‘Beg pardon. I’m Friday Woolfe. And you should cheer up, because it could be worse…’

Harrie (Harriet) is a good girl in a desperate situation. Since her father’s death, she has been the sol income earner for her ill mother and younger siblings. In a moment of desperation she steals a bolt of cloth, planning to make clothing to begin her own business. But she’s no professional shop lifter, and she is caught, finding herself locked in Newgate Gaol awaiting trial. There she meets Friday, a worldy prostitute, who takes her under her wing. They are soon joined by thief Sarah Morgan and the naive young Rachel Winter.

Found guilty of their various crimes, the four soon find themselves aboard a convict transport ship bound for New South Wales. Their friendship grows, but it isn’t always enough to keep the girls safe from danger. Their are enemies amongst the other women on board, and there are male passengers and crew who also have the girls in their sights. When they finally arrive in Sydney they are sent toe grim Parramatta Female Factory where they await assignment, not knowing whether they will be able to look after each other any more.

Behind the Sun is a stunningly moving story of friendship and survival, bringing alive a colourful period of Australian history with an absorbing cast of characters. The key players – the four girls – are diverse, but share a common bond of wanting to survive and make their lives, and that of their friends, better. The enemies they make are well rendered, including the mysterious, powerful and vicious criminal Bella Jackson, and the sleazy Gabriel Keegan, with a vile taste for very young girls. Their other friends, too, are varied, including the ship’s doctor, fellow convicts and paying passengers.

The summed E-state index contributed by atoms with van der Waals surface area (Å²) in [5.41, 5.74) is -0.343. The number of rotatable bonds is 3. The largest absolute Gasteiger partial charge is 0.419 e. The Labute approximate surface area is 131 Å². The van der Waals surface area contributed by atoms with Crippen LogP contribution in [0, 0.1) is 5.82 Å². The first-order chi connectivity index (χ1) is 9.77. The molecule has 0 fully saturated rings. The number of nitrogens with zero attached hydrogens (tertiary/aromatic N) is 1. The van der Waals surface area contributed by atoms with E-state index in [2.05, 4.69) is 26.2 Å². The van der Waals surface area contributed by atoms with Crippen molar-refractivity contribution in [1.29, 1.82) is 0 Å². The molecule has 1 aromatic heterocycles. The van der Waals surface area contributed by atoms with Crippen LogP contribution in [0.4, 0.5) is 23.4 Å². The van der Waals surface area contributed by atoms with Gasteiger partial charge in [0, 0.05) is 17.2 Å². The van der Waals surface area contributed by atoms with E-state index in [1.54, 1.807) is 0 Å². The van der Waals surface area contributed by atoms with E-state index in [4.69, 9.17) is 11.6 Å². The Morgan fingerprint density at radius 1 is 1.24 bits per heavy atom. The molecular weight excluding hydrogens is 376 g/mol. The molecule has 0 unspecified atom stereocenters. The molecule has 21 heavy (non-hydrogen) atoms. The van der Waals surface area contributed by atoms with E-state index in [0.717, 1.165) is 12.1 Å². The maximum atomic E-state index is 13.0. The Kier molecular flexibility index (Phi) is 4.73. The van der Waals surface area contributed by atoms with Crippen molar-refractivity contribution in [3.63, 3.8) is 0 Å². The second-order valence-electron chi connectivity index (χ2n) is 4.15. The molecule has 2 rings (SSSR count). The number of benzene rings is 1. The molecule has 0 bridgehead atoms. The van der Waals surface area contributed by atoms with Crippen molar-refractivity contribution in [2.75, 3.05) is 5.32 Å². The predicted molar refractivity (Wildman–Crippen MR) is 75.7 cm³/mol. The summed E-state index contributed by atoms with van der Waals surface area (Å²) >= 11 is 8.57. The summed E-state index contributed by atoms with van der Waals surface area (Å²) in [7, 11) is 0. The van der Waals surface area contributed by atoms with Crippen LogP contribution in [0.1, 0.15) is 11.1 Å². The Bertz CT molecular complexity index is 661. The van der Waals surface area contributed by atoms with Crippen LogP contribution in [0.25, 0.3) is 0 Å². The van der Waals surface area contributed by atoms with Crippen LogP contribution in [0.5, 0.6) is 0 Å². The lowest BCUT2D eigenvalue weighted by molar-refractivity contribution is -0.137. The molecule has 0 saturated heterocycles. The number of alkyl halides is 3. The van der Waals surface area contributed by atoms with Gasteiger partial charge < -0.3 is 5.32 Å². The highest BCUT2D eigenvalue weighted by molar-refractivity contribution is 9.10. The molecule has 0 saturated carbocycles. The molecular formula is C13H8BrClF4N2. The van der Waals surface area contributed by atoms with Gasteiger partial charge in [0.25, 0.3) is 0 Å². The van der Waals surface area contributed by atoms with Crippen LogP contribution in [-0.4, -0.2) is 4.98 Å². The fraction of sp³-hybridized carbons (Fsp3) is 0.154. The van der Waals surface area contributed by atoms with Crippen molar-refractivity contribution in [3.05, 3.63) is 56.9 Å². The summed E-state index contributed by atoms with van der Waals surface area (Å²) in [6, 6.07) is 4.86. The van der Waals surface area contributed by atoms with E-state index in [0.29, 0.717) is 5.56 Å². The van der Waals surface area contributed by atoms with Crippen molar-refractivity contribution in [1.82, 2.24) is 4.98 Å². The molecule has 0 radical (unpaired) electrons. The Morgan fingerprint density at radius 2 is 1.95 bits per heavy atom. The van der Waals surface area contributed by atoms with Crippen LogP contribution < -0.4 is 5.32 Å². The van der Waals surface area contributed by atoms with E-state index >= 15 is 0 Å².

The adventures – and misadventures – of these four young was they struggle to survive their time as convicts, is moving and, with the promise of three further titles to come in the series, readers will be keen to stay with them to see what their futures hold.


Behind the Sun

Behind the Sun, by Deborah Challinor
Harper Collins, 2013
ISBN 9780732293062

Available from good bookstores and online.

Man Drought, by Rachael Johns

The pub had definitely seen better days, and she knew not everyone would see it how she did when she closed her eyes, but just looking at the old place made her heart feel lighter than it had in years. Two years, five months and four days to be precise. But no more counting. No more dwelling on the past.
Her new life started today.

Still hurting from the loss of her husband two years ago, Imogen Bates decides it’s time to make a fresh start far from the city. In the town of Gibson’s Find, three hours East of Perth, she comes across a country pub which is for sale, and sees an opportunity. The pub may be run down, but she has grand plans for getting it up to scratch. Most of the locals are pretty happy to have a new woman in a town which has a serious gender imbalance, but Gibson Black doesn’t seem to share the other men’s enthusiasm.